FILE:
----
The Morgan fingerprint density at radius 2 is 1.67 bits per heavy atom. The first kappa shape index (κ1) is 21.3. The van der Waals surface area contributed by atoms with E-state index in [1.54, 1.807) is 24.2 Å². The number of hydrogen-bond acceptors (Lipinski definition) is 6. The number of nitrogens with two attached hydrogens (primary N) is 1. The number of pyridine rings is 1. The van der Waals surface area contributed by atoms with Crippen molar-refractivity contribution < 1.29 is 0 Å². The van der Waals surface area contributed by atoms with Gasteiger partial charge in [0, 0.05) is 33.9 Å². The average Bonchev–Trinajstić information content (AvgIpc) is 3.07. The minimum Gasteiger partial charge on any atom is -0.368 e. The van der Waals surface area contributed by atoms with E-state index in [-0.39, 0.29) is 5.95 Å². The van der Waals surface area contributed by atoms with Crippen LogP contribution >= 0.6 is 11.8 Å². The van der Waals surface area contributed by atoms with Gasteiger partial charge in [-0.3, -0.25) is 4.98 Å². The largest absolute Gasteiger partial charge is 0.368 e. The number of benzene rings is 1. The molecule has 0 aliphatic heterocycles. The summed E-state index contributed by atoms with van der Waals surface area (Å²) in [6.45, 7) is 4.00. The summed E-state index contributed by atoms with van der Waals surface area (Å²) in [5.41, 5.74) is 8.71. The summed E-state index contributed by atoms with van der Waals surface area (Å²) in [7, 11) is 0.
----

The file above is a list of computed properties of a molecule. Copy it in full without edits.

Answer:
The Morgan fingerprint density at radius 2 is 1.67 bits per heavy atom. The first kappa shape index (κ1) is 21.3. The van der Waals surface area contributed by atoms with E-state index in [1.54, 1.807) is 24.2 Å². The number of hydrogen-bond acceptors (Lipinski definition) is 6. The number of nitrogens with two attached hydrogens (primary N) is 1. The number of pyridine rings is 1. The van der Waals surface area contributed by atoms with Crippen molar-refractivity contribution < 1.29 is 0 Å². The van der Waals surface area contributed by atoms with Gasteiger partial charge in [0, 0.05) is 33.9 Å². The average Bonchev–Trinajstić information content (AvgIpc) is 3.07. The minimum Gasteiger partial charge on any atom is -0.368 e. The van der Waals surface area contributed by atoms with E-state index in [-0.39, 0.29) is 5.95 Å². The van der Waals surface area contributed by atoms with Crippen LogP contribution >= 0.6 is 11.8 Å². The van der Waals surface area contributed by atoms with Gasteiger partial charge in [-0.3, -0.25) is 4.98 Å². The largest absolute Gasteiger partial charge is 0.368 e. The number of benzene rings is 1. The molecule has 0 aliphatic heterocycles. The summed E-state index contributed by atoms with van der Waals surface area (Å²) in [6.45, 7) is 4.00. The summed E-state index contributed by atoms with van der Waals surface area (Å²) in [5.41, 5.74) is 8.71. The summed E-state index contributed by atoms with van der Waals surface area (Å²) in [7, 11) is 0.